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Publication numberUS4212438 A
Publication typeGrant
Application numberUS 05/906,311
Publication dateJul 15, 1980
Filing dateMay 16, 1978
Priority dateMay 18, 1977
Also published asDE2818361A1, DE2818361C2
Publication number05906311, 906311, US 4212438 A, US 4212438A, US-A-4212438, US4212438 A, US4212438A
InventorsEtienne A. M. Schatteman
Original AssigneeStar S.A.
Export CitationBiBTeX, EndNote, RefMan
External Links: USPTO, USPTO Assignment, Espacenet
Fast rewind mechanism for bidirectional tape transports for cassettes
US 4212438 A
Abstract
A bidirectional tape transport for tapes stored in cassettes providing fast forward and fast rewind functions. Fast forward and rewind are achieved by actuating controls which increase the motor speed and also release the tape from a capstan drive and the playback and recording head so that it may move freely at the fast speed. For fast rewind, the polarity of the supply voltage to the motor is reversed and those components of the bidirectional drive and the drive train to the reel spindles are reversed in such a way as to drive the supply spindle. Such operations are achieved by energizing a single solenoid by means of an electrical pulse produced by a switch actuated by the fast rewind control. The switch is so positioned that it will be actuated once during the advance stroke as the fast rewind control is pressed and once in the return stroke of the control. The operation of the fast rewind control thus induces successively two operations of the solenoid and two successive changes in the direction of movement of the tape, independently of its initial direction of movement. The fast forward and rewind functions are related to the direction the tape is moving at normal speed when the fast controls are actuated.
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Claims(9)
I claim as my invention:
1. In a recording and playback apparatus for tapes stored in cassettes, having a bidirectional drive for transporting the tape from reel to reel of a cassette in either direction at normal speed, including drive means for both the reels engageable with the take-up reel in the direction of tape movement at normal tape playback or recording speed, and means including an electrically powered device operable in response to an electrical pulse for reversing said bidirectional drive and coincidentally engaging said drive means with the supply roll; the improvement comprising:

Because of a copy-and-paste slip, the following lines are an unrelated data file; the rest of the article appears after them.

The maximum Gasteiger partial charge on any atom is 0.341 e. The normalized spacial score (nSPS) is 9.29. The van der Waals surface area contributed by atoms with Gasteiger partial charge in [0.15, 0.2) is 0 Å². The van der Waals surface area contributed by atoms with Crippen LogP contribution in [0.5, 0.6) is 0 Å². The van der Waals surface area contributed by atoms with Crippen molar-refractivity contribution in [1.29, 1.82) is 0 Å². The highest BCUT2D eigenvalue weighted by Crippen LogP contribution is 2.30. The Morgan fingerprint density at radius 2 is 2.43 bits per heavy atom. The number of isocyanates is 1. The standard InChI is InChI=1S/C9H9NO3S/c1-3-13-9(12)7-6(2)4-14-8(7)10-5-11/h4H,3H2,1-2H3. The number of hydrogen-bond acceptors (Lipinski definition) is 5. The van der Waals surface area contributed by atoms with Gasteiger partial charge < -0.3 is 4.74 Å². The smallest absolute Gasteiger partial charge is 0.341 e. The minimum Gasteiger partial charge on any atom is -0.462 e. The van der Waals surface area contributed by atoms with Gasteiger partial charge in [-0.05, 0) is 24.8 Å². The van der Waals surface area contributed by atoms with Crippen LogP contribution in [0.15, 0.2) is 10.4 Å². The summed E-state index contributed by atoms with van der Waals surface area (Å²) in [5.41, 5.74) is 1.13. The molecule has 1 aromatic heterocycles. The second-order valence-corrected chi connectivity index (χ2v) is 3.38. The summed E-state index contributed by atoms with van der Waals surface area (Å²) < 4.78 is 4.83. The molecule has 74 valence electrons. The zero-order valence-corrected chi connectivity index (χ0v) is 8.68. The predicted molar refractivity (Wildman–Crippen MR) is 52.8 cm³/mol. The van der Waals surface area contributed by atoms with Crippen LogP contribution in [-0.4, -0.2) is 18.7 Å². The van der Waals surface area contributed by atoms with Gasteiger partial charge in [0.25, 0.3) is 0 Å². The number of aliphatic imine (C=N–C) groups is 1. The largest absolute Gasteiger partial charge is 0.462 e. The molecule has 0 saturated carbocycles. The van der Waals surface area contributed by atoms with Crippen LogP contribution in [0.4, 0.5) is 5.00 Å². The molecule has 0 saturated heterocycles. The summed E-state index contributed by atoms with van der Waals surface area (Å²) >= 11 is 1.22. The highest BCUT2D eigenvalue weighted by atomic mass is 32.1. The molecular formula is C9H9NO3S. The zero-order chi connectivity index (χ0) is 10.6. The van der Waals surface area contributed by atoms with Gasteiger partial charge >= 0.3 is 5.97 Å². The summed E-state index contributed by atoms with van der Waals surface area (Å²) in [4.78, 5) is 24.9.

manually actuable fast forward and fast rewind control elements;
means for increasing the speed of said drive means in response to the actuation of either said control elements; and
circuit means including a switch operated responsive to the actuation only of said fast rewind control element for producing an electrical pulse and conducting said pulse to operate said electrically powered device to reverse said bidirectional drive and coincidentally engage said drive means with the supply reel, to transport the tape from reel to reel in the reverse direction at fast speed regardless of the original direction of tape movement at normal speed when the fast rewind control is actuated.
2. In a recording and playback apparatus for tapes stored in cassettes, the improvement according to claim 1 wherein
said switch is operated twice in response to the actuation and release of said fast rewind control element for operating said electrically powered means to reverse said drive means again and shift said drive means from said supply reel to said take-up reel to resume the original direction of tape movement, and
wherein the speed of said drive means is decreased to normal speed in response to the release of said fast rewind control element.
3. In a recording and playback apparatus for tapes stored in cassettes, the improvement according to claim 1 wherein
means is included to operate said device in response to the release after actuation of said fast rewind control element to reverse said bidirectional drive again and to shift said drive means from engagement with said supply reel to said take-up reel to resume the original direction of tape movement, and
wherein the speed of said drive means and take-up reel is decreased to normal speed in response to the release of said fast rewind control element.
4. In a recording and playback apparatus for tapes stored in cassettes having a bidirectional tape transport mechanism for driving the tape from reel to reel of a cassette at normal tape playback or recording speed, and electrically powered means operable to reverse said drive means and the direction of tape movement and to shift said drive means to the take-up reel in the direction of tape movement; the improvement comprising:
fast forward and fast rewind control elements;
means for increasing the speed of said drive means and driving the tape at fast speed in response to the actuation of either said control elements; and